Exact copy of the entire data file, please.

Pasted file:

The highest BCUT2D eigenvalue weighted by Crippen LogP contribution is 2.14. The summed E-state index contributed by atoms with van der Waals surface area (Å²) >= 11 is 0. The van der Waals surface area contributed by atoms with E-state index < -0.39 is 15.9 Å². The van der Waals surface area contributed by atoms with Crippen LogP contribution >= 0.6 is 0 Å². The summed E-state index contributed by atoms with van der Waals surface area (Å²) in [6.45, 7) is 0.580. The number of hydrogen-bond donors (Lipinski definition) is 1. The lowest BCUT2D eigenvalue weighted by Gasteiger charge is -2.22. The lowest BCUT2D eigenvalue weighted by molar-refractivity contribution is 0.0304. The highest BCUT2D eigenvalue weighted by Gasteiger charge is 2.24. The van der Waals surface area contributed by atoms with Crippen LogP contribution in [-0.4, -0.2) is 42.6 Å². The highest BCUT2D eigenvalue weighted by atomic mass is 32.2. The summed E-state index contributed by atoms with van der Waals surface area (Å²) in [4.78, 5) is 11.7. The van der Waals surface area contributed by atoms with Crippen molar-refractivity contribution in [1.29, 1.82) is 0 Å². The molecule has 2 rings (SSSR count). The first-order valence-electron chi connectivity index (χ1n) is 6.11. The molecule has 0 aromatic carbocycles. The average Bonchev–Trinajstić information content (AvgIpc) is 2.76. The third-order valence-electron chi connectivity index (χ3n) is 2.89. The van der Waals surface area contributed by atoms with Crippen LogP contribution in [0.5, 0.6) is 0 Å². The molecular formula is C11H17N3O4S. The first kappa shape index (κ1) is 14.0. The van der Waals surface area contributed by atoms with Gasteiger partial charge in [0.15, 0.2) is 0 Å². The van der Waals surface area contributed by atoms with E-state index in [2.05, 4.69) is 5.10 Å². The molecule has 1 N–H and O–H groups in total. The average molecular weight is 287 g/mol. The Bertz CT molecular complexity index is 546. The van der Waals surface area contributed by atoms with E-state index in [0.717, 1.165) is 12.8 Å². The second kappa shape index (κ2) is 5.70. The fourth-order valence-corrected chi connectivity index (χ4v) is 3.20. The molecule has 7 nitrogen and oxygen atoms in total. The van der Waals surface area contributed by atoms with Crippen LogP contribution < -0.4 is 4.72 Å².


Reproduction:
The highest BCUT2D eigenvalue weighted by Crippen LogP contribution is 2.14. The summed E-state index contributed by atoms with van der Waals surface area (Å²) >= 11 is 0. The van der Waals surface area contributed by atoms with E-state index < -0.39 is 15.9 Å². The van der Waals surface area contributed by atoms with Crippen LogP contribution >= 0.6 is 0 Å². The summed E-state index contributed by atoms with van der Waals surface area (Å²) in [6.45, 7) is 0.580. The number of hydrogen-bond donors (Lipinski definition) is 1. The lowest BCUT2D eigenvalue weighted by Gasteiger charge is -2.22. The lowest BCUT2D eigenvalue weighted by molar-refractivity contribution is 0.0304. The highest BCUT2D eigenvalue weighted by Gasteiger charge is 2.24. The van der Waals surface area contributed by atoms with Crippen LogP contribution in [-0.4, -0.2) is 42.6 Å². The highest BCUT2D eigenvalue weighted by atomic mass is 32.2. The summed E-state index contributed by atoms with van der Waals surface area (Å²) in [4.78, 5) is 11.7. The van der Waals surface area contributed by atoms with Crippen molar-refractivity contribution in [1.29, 1.82) is 0 Å². The molecule has 2 rings (SSSR count). The first-order valence-electron chi connectivity index (χ1n) is 6.11. The molecule has 0 aromatic carbocycles. The average Bonchev–Trinajstić information content (AvgIpc) is 2.76. The third-order valence-electron chi connectivity index (χ3n) is 2.89. The van der Waals surface area contributed by atoms with Crippen LogP contribution in [0.5, 0.6) is 0 Å². The molecular formula is C11H17N3O4S. The first kappa shape index (κ1) is 14.0. The van der Waals surface area contributed by atoms with Gasteiger partial charge in [0.15, 0.2) is 0 Å². The van der Waals surface area contributed by atoms with E-state index in [2.05, 4.69) is 5.10 Å². The molecule has 1 N–H and O–H groups in total. The average molecular weight is 287 g/mol. The Bertz CT molecular complexity index is 546. The van der Waals surface area contributed by atoms with E-state index in [0.717, 1.165) is 12.8 Å². The second kappa shape index (κ2) is 5.70. The fourth-order valence-corrected chi connectivity index (χ4v) is 3.20. The molecule has 7 nitrogen and oxygen atoms in total. The van der Waals surface area contributed by atoms with Crippen LogP contribution < -0.4 is 4.72 Å².